|Publication number||US6739387 B1|
|Application number||US 10/374,890|
|Publication date||May 25, 2004|
|Filing date||Feb 25, 2003|
|Priority date||Feb 25, 2003|
|Publication number||10374890, 374890, US 6739387 B1, US 6739387B1, US-B1-6739387, US6739387 B1, US6739387B1|
|Original Assignee||Alcoa Inc.|
|Export Citation||BiBTeX, EndNote, RefMan|
|Patent Citations (10), Referenced by (7), Classifications (14), Legal Events (9)|
|External Links: USPTO, USPTO Assignment, Espacenet|
The present invention is directed to heat exchanger tubing for heat exchanger construction, and particularly to multivoid tubing that can be used in a heat exchanger without the need for fin stock.
In the prior art, heat exchanger design typically includes a series of fins and tubes. The tubes act as conduits for fluid flow whereby heat from an operating device such as an air conditioner is brought to the heat exchanger. The fins are attached to the tubes and allow the transfer of heat from the tubes to the surrounding media, typically air.
While heat exchangers are used in a vast array of applications, one popular use is in the automotive field, wherein condensers as heat exchangers are used in conjunction with automotive air conditioning. These types of heat exchangers are made using essentially two different designs. A first design uses round tubing and bare fins that are mechanically attached to the round tubes by first lacing the tubes into holes punched in the fins, and then expanding the tubes to ensure that the tube's outer surface is in close contact with the fins.
A second design uses a flat tubing having a plurality of channels in the tubing, commonly referred to as multivoid tubing. Referring to FIG. 1, an exemplary tubing is designated by the reference numeral 10, and includes a number of parallel flow channels 3 that are separated by a web(s) or wall(s) 5 that are aligned along the longitude of the tubing or generally perpendicular to the opposing surfaces 7 and 9. The cross section of the flow channels can vary, e.g., circular, oval, square, rectangular, of other regular or irregular shapes. The inner walls of the channels can be smooth or rough. In making these types of heat exchangers, the tubes are joined to corrugated fins using a brazing process. Typically, these types of multivoid tubing are about 10-25 mm in width, about 1-2 mm in height, and around 500-750 mm in length.
FIG. 2 shows a partial schematic perspective view of a typical installation of the tubing 10 in a heat exchanger assembly 20. The tubing 10 is attached at one end to a header 21 (attachment to an opposing header is not shown), and separated from an adjacent tubing 10 by fin stock 23. A series of tubes separated by fin stock form the entire heat exchanger. Fluid flows from the header 21 and through the channels 3 in the tubing 10 to the other header. The fin stock 23 assists in heat exchange via its close or brazed contact with the tubing, and high surface area. The tubing 10, fin stock 23 and headers 21 form a plane that is generally perpendicular to the direction of air or other fluid flowing past the assembly 20 as represented by arrow “A”.
Another proposed design is disclosed in WO 02/16834 to Moser et al. In one aspect of the designs disclosed in this publication, a finless construction is shown wherein multivoid tubes are formed into a serpentine shape. While this shape increases the surface area of the tube to enhance heat transfer, it also intensifies air turbulence passing over the tubing. This creates an unwanted pressure drop across the tubing, and compromises the enhanced heat transfer created by the tubing configuration.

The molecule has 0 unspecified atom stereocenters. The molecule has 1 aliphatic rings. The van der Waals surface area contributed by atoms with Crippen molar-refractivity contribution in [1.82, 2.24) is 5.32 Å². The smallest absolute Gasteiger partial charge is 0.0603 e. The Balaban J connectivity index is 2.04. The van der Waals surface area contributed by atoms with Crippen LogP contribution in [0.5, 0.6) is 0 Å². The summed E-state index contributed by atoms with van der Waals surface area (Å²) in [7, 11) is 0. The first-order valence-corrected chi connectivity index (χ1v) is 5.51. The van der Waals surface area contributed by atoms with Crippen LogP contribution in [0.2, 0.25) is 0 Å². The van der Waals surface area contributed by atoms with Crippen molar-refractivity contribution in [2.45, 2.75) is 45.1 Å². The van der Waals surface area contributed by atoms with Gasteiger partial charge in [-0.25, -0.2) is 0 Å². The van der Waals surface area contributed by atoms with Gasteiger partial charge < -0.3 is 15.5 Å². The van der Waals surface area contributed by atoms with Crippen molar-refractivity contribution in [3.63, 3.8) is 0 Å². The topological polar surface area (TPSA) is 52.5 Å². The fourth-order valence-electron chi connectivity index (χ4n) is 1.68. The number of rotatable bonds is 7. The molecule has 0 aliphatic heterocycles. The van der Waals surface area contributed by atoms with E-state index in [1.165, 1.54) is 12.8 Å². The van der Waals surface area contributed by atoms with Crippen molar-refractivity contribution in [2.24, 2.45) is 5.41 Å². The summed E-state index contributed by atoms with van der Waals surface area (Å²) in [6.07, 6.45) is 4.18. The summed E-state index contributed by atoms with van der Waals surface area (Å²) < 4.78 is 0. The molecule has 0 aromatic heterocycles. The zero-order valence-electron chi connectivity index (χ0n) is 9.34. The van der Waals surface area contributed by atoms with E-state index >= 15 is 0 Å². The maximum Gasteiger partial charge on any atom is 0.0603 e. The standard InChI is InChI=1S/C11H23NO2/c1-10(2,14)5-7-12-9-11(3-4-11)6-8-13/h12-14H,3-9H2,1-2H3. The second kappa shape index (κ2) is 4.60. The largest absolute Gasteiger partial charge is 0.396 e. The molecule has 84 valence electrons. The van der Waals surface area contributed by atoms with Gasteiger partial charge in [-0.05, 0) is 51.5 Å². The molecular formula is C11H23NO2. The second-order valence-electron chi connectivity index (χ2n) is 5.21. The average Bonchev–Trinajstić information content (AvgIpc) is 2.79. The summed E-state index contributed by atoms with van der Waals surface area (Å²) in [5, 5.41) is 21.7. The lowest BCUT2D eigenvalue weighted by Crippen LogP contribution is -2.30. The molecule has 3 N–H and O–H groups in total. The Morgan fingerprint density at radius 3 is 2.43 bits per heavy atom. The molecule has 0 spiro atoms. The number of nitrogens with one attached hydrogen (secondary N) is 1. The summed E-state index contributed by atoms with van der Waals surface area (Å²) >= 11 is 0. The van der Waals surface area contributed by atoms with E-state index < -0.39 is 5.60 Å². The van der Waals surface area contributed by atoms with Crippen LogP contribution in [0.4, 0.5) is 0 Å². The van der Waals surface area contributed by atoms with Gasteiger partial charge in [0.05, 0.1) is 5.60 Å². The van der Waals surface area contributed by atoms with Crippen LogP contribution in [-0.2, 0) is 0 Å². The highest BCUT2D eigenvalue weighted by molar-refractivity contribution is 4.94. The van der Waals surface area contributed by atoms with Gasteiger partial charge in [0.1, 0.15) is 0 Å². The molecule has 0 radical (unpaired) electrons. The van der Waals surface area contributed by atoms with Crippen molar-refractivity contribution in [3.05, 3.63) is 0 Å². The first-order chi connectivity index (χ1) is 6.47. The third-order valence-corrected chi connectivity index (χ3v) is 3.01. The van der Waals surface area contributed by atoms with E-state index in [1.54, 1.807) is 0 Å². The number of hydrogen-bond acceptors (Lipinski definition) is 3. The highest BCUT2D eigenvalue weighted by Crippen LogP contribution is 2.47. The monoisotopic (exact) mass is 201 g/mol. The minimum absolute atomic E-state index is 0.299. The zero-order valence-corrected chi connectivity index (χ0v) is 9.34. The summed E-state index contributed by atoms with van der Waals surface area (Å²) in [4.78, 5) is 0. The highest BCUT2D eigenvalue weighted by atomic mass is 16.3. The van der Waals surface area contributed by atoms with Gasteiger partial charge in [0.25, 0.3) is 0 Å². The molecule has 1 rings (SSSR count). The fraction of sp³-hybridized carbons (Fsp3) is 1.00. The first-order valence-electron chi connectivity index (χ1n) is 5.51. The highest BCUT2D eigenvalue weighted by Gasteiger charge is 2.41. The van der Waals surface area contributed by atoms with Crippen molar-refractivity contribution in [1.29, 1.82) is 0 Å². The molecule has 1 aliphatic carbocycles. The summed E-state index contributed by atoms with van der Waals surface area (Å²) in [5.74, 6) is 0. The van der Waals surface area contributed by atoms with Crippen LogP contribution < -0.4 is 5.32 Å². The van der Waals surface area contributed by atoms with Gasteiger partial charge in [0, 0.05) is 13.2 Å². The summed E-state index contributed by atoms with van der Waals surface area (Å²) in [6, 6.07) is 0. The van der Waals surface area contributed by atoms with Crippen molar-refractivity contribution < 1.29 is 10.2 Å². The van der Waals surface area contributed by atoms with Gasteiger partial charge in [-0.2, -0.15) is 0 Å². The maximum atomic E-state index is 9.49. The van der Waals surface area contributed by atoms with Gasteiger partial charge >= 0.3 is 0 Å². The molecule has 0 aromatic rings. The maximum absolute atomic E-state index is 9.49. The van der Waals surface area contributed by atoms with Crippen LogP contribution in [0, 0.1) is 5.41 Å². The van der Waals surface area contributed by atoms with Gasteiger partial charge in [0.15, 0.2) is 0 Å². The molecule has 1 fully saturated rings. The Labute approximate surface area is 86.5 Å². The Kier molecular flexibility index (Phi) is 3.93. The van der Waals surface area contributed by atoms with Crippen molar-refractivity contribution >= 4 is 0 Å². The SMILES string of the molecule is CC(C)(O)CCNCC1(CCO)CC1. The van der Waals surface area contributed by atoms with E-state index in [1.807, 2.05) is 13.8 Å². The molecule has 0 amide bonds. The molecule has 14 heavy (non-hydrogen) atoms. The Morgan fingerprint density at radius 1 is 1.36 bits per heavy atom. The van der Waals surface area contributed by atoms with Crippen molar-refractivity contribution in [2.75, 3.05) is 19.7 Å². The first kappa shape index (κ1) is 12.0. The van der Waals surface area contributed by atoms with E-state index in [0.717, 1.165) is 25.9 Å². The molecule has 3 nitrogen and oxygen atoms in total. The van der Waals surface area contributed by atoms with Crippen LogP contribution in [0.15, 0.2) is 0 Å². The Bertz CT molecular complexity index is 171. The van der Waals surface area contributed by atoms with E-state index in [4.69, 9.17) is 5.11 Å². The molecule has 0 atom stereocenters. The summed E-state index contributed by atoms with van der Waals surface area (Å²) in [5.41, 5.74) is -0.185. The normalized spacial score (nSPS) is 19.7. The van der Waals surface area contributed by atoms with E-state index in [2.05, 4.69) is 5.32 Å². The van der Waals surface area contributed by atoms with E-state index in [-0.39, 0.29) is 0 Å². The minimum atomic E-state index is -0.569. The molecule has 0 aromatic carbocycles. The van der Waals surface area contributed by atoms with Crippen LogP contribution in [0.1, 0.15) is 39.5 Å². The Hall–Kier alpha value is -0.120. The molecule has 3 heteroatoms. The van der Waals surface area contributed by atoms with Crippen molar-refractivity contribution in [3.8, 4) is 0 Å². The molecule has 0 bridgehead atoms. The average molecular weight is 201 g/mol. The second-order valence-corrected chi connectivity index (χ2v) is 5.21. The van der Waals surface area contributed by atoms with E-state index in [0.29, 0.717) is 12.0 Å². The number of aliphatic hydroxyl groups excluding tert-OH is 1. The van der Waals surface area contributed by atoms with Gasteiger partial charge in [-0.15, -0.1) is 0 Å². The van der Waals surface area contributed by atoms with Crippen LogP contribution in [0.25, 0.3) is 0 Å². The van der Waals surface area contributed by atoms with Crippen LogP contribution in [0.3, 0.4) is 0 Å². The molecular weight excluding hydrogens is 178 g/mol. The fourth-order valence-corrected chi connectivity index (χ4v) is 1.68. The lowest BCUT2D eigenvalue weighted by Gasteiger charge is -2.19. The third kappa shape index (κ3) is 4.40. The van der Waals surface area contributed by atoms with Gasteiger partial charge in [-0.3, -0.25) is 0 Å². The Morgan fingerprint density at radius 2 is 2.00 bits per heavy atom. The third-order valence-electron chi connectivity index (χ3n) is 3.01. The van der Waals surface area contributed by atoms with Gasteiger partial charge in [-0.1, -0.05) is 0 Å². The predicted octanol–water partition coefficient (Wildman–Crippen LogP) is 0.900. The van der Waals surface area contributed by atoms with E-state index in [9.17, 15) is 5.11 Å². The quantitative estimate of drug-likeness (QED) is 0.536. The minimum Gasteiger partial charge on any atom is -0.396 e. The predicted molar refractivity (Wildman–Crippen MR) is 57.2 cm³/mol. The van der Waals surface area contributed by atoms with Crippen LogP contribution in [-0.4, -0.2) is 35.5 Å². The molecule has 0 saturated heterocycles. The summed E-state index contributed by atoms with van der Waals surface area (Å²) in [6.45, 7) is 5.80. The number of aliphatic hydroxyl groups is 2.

In light of the disadvantages associated with prior art tubing and heat exchanger assembly design, a need exists for improved tubing design, as well as improved heat exchanger assembly design. The present invention is a response to this need by providing an improved tubing design that overcomes the deficiencies of prior art designs, and allows for the assembly of a heat exchanger at reduced costs and manufacturing times.
It is a first object of the invention to provide an improved heat exchanger tubing design.
Another object of the invention is a heat exchanger that uses a series of the inventive tubing without fin stock.
A still further object of the invention is heat exchanger tubing that offers a simpler heat exchanger construction while maintaining a high degree of heat exchange.
Other objects and advantages of the invention will become apparent as the description thereof proceeds.
In satisfaction of the foregoing objects and advantages, the present invention is an improvement in heat exchanger tubing that employs a number of channels for fluid flow, wherein adjacent channels are separated by an inner wall that extends between top and bottom surfaces of the tubing. According to the invention, the inner wall separating the channels of the tubing is angled with respect to the top and bottom surfaces of the tubing. In addition, a number of passageways or through openings are provided in the tubing, each opening extending between opposing surfaces and within a given inner wall of the tubing.
By using this design, the tubing can be used in a heat exchanger assembly but does not require the presence of fin stock in contact with the tubing; the tubing can be arranged in a spaced apart parallel fashion between headers. When used in a heat exchanger assembly, the tubing is tilted with respect to the direction of air flow passing through the assembly so that the openings in the inner channel walls are aligned with the air flow direction. This enhances the heat exchange characteristic of the assembly and allows the air to pass through the assembly with less of a pressure drop.
The openings in the inner channel walls can be arranged along the longitude or transverse dimension in any number of ways, e.g., each opening aligned transversely and spaced apart along the length of the tube in set distances. Alternatively, only some openings can be aligned in the transverse direction, and the longitudinal spacing of the openings could vary among channel walls.
The tubing can be any type of multivoid tubing, but is preferably an extruded tubing made from non-ferrous metal alloys that are typically used in heat exchange applications.
The angle of the inner wall as measured from one of the opposing surfaces can range from 2 to 88 degrees with more preferred ranges including 10-60 degrees, and 20-40 degrees.